• by jbengt (874751) on Monday November 14, 2011 @10:47AM (#38048742)
        You are misinformed. (about pipelines, not about golf balls.)
        The pressure drop rate in a pipeline depends on velocity, the ratio of inertial forces to viscous forces (aka Reynolds number), and the ratio of the dimension of pipe surface roughness to pipe diameter (aka e/D). For relatively low velocity, low density, high viscosity flows the pipe surface roughness does not matter. For relatively high velocity, high density, low viscosity flows the pressure drop is a proportional to the square of the velocity times length divided by diameter and function of the log of e/D (greater pressures with higher roughness). Investigate the Darcy Weisbach equation [] and formulas for estimating friction factors []
        Still, even if proven to be cheap, I imagine this might have limited application in pipelines, since age, corrosion, and erosion take their toll in actual service.
  • by Madman (84403) on Monday November 14, 2011 @08:34AM (#38047562) Homepage

    Why re-invent the wheel, just skin a few politicians.

  • by gman003 (1693318) on Monday November 14, 2011 @08:41AM (#38047604)

    "SLIPS" sounds boring. Plus, it's the wrong word type - it look like a verb, but it's trying to be a noun. Not going to take off.

    I propose the name "lawyerite", after the second-slipperiest material known to mankind.

    • by Nerdfest (867930)
      They could boost sales even more by adding "Plenty of lawyers were harmed to make this material".
  • Neverwet (Score:5, Informative)

    by data2 (1382587) on Monday November 14, 2011 @08:43AM (#38047616)

    Have a look at [] They also have some amazing case studies showing off what the material can do, and where some use cases are.

  • "It also repels ice and so is not prone to icing up, which would be ideal on aircraft wings..."

    Seems like a bad idea if anyone has to walk on the wings for maintenance.

    • by fuzzyfuzzyfungus (1223518) on Monday November 14, 2011 @08:49AM (#38047648) Journal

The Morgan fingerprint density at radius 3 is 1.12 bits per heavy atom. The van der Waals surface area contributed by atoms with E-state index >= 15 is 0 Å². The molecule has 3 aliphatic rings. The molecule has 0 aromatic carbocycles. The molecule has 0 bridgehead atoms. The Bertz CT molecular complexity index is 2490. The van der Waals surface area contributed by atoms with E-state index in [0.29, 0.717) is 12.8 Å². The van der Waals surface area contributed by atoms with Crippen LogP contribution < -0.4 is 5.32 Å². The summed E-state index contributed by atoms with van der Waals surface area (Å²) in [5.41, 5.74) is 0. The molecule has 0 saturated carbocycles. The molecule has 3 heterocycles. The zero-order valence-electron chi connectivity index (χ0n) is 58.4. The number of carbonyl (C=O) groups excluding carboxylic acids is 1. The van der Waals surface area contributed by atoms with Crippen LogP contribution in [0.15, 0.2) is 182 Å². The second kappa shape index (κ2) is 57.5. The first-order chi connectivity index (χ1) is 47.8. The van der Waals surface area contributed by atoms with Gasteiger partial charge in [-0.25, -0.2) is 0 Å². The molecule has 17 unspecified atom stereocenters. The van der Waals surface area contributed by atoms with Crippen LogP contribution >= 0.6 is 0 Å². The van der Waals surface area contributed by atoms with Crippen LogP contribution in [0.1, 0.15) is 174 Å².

If you look at the top surface of an aircraft's wings(large airliners anyway) there are a variety of marked walkways with various messages to the effect of "ONLY WALK INSIDE THE LINES. NO, NOT THERE YOU MORON!" in large print, presumably to keep somebody from putting a foot through something delicate or falling off and cracking on the tarmac.

      I assume that, in this use case, they'd coat the rest of the wing and either ignore or otherwise deal with the service walkways.
      • Unfortunately that area (generally around the center of the wings) is also where most of the ice builds up...

  • by fuzzyfuzzyfungus (1223518) on Monday November 14, 2011 @08:50AM (#38047662) Journal
    Not only does this extraordinarily slippery substance have a wide variety of possible uses, it can only be created by grinding and distilling PR flacks and advertising executives!
  • The Teflon effect (Score:3, Insightful)

    by Locke2005 (849178) on Monday November 14, 2011 @08:53AM (#38047682)
    So... if this material is so slippery, how are they going to get it to stick to the surfaces they want to make more slippery?
    This is sort of like "I've just invented an acid so strong it will eat through ANYTHING! It's right over there in that bottle... oh shit!"
    • So... if this material is so slippery, how are they going to get it to stick to the surfaces they want to make more slippery?

      Slippery Liquid Infused Porous Surface. I'm no expert on the subject, but I think it might be a liquid (which is slippery) that is infused into a surface which is porous.

      • by Shotgun (30919)

        Very much like oilite bearings.

        Granular brass is pressed into the shape of the bearing. Oil is then forced through it, infusing all the little nooks and voids that are left by the pressing process.

    • by sgt scrub (869860)

      Exactly. There is no mention of how they attach it to something to begin with. Can it only be applied to "low-surface-energy structured materials (such as porous Teflon membrane)? Is it only effective on liquids? It would be nice to know if one could use it "paint" surfaces to protect them from insects, rust, mold, etc.

  • Griswold! (Score:3, Funny)

    by MrMonty (366322) on Monday November 14, 2011 @08:57AM (#38047718)

    Be careful if you're thinking of applying this to your snow sled.

  • by MobileTatsu-NJG (946591) on Monday November 14, 2011 @08:57AM (#38047720)